Originally posted by 89coupe
You guys sound like you are all professional athletes that need to utilize every ounce of muscle and strength...LOL.

I just lift to try and look good. I could care less if I'm getting the maximum benefit from one exercise or another.

:facepalm: ya because the gym is only meant to be a place to go just to get looked at ...

lint
02-09-2009, 11:40 AM
I don't think it has anything to do with being a pro athlete. Personally, if I'm going to lift I want to maximize my time. To me, that means working out as efficiently as possible, and that means working large compound muscle groups with a barbell.

It's fine that you could care less. But different goals for different people. We can't all be 89coupes now, can we?

89coupe
02-09-2009, 11:49 AM
Originally posted by qbrown


:facepalm: ya because the gym is only meant to be a place to go just to get looked at ...

Look good physically dumbass, LOL, not at the gym.

Dumbass17
02-09-2009, 01:28 PM
maaaan i wish our gym had a barbell or free bench press
we have 2 full sets of dumbbells and a smith machine
but man i HATE the smith machine..feels useless to me

free weights ftw

richardchan2002
02-09-2009, 01:29 PM
What good are big muscles without the stabilizers, range of motion, and core strength to back them up?

A790
02-09-2009, 01:37 PM
Originally posted by richardchan2002
What good are big muscles without the stabilizers, range of motion, and core strength to back them up?
Bingo.

89coupe
02-09-2009, 02:14 PM
Originally posted by richardchan2002
What good are big muscles without the stabilizers, range of motion, and core strength to back them up?

Back them up for what?

A790
02-09-2009, 02:39 PM
Originally posted by 89coupe


Back them up for what?
Isolating muscles may create strength for one specific movement (ie- a chest press is for pushing outwards away from the body), but it's the supporting muscles that will allow you to keep weight stabilized. Isolating the muscles with a machine removes the necessity of the stabilizers, meaning they don't get worked and hence are underdeveloped compared to the rest of you.

Stabilizers translate to real-world strength, where you are able to perform a range of motions and not just the motions you train.

whiskas
02-09-2009, 02:40 PM
I'd love to see you do a ring pullup, your entire body would start shaking like Michael J Fox as stabilizer muscles that you didn't even know you had are like WTF IS HAPPENING. And on top of that, you would probably struggle to do even one :rofl:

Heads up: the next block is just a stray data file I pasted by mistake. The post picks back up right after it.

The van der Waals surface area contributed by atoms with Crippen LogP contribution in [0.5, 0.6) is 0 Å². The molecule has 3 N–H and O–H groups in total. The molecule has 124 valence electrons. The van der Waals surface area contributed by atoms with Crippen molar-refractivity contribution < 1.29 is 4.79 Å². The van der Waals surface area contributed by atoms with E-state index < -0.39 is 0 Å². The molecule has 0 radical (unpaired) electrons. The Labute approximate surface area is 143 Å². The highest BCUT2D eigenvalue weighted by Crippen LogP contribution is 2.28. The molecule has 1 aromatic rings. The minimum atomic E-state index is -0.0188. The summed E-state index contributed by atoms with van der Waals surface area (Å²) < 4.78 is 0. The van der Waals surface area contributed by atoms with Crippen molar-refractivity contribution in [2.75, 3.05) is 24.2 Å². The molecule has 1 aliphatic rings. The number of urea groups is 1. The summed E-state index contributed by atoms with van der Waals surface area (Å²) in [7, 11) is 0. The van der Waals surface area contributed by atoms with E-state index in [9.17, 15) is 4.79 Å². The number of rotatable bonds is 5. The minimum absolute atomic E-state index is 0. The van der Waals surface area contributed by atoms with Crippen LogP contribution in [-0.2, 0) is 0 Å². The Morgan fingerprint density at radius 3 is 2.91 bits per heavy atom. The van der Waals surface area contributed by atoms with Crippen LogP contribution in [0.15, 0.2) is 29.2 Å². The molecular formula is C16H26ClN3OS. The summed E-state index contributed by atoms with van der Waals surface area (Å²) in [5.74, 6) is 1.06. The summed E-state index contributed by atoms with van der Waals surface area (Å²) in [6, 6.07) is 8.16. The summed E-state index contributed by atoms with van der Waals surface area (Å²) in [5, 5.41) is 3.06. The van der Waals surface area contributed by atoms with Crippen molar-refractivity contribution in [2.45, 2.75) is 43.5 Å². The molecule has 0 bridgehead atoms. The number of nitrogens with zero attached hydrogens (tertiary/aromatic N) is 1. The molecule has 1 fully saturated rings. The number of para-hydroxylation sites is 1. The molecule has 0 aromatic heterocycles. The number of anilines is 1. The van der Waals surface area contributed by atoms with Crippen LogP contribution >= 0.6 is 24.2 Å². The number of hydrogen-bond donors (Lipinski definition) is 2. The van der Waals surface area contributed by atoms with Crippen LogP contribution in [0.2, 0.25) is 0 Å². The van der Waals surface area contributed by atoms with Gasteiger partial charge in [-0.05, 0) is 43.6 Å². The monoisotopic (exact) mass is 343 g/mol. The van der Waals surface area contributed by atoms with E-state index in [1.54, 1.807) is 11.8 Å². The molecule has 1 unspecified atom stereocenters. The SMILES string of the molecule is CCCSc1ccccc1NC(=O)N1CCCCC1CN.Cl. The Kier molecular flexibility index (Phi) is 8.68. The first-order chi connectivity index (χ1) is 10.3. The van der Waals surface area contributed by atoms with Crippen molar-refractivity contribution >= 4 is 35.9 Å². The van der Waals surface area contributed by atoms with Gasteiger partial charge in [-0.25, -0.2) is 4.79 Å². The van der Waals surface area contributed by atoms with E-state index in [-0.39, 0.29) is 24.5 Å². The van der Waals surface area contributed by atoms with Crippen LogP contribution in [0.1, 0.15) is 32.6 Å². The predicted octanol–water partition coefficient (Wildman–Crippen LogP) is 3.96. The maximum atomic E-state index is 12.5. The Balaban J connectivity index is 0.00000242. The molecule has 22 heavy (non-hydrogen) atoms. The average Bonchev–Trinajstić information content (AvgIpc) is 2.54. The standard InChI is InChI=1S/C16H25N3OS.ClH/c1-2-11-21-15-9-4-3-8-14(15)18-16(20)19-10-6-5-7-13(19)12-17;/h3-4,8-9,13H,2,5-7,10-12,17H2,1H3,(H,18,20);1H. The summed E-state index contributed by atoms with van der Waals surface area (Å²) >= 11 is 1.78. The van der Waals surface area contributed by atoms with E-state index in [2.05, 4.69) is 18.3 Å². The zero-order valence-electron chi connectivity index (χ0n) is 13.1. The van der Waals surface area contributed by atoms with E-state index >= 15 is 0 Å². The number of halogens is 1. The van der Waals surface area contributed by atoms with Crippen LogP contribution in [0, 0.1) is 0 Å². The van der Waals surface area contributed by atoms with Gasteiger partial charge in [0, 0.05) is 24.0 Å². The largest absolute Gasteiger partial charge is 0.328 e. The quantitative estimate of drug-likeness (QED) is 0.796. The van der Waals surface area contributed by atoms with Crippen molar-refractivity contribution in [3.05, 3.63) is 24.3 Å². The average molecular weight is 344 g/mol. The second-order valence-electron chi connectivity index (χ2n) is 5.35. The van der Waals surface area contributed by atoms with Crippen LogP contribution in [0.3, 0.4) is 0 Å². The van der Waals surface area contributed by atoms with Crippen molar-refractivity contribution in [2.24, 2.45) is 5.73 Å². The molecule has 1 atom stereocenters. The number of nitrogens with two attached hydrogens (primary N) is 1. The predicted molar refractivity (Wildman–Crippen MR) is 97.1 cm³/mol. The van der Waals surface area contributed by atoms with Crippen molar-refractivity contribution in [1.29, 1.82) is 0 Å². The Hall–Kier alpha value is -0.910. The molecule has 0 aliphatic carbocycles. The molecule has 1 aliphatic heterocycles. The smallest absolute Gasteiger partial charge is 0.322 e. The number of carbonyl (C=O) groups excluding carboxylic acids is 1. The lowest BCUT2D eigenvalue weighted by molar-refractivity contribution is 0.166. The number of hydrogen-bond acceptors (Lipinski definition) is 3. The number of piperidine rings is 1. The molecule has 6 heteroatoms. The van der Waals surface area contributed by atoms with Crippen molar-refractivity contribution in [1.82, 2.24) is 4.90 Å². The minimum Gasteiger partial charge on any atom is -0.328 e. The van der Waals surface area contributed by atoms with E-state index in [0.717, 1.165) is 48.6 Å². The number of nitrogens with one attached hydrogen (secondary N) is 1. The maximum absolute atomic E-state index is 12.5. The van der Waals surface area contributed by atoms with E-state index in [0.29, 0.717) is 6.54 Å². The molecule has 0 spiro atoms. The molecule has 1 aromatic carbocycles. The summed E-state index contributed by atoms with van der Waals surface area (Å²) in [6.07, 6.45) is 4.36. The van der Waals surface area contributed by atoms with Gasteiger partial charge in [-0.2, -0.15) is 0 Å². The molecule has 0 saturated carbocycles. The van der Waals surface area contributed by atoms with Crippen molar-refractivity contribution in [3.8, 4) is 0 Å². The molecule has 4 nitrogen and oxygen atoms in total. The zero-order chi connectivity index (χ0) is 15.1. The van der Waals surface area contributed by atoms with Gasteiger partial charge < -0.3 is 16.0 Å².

89coupe
02-09-2009, 02:51 PM
Originally posted by A790

Isolating muscles may create strength for one specific movement (ie- a chest press is for pushing outwards away from the body), but it's the supporting muscles that will allow you to keep weight stabilized. Isolating the muscles with a machine removes the necessity of the stabilizers, meaning they don't get worked and hence are underdeveloped compared to the rest of you.

Stabilizers translate to real-world strength, where you are able to perform a range of motions and not just the motions you train.

Real World Strength for what?


Originally posted by whiskas
I'd love to see you do a ring pullup, your entire body would start shaking like Michael J Fox as stabilizer muscles that you didn't even know you had are like WTF IS HAPPENING. And on top of that, you would probably struggle to do even one :rofl:

Why would I want to do a ring pullup?

A790
02-09-2009, 02:55 PM
Originally posted by 89coupe
Real World Strength for what?
Lifting things, moving things, generally doing things that combine a multitude of muscles. You never actually isolate in the real world, why would you do so in the gym for any reason other than defining/toning the muscle?

Euro838
02-09-2009, 02:56 PM
Isn't that his whole point? That you'll never see him do a ring pull-up?

I'm sure he'll look fine flexing the bi's picking up the drink. :thumbsup:

Edit: Look, for the typical white collar worker, the most physical strength you'll ever need is to pick up the phone. Hell, if you want to re-position your PC, there's a whole IT department to do that for you. Who cares if you should be able to do it yourself (It's a safety thing :) )

Anyways, chances are whether you use free weights or machines, if you do the same exercises, there should not be any appearance differences. Obviously you have to do the same resistances i.e. 10 lbs free weigths <> 10 lbs machine weight.

89coupe
02-09-2009, 03:03 PM
I'm just trying to make a point that I think a lot of you over analyze or over complicate your workout.

A simple bench, bicep curl, dip and squat will give you everything you want in relation to having a nice physique and strength.

Unless you are some sort of professional athlete, I think its just a waste of time doing anything more.

A790
02-09-2009, 03:04 PM
Originally posted by 89coupe
I'm just trying to make a point that I think a lot of you over analyze or over complicate your workout.

A simple bench, bicep curl, dip and squat will give you everything you want in relation to having a nice physique and strength.

Unless you are some sort of professional athlete, I think its just a waste of time doing anything more.
You forgot deads and presses. You still want to work your back and shoulders.

Otherwise, you just nailed my workout on the head :)

89coupe
02-09-2009, 03:22 PM
Originally posted by A790

You forgot deads and presses. You still want to work your back and shoulders.

Otherwise, you just nailed my workout on the head :)

Ooops, yeh, forgot military press and rows.

I don't do dead lifts

civic_rida
02-09-2009, 04:18 PM
I always get asked what i do for shoulders and all I do is dumbbell miltary press.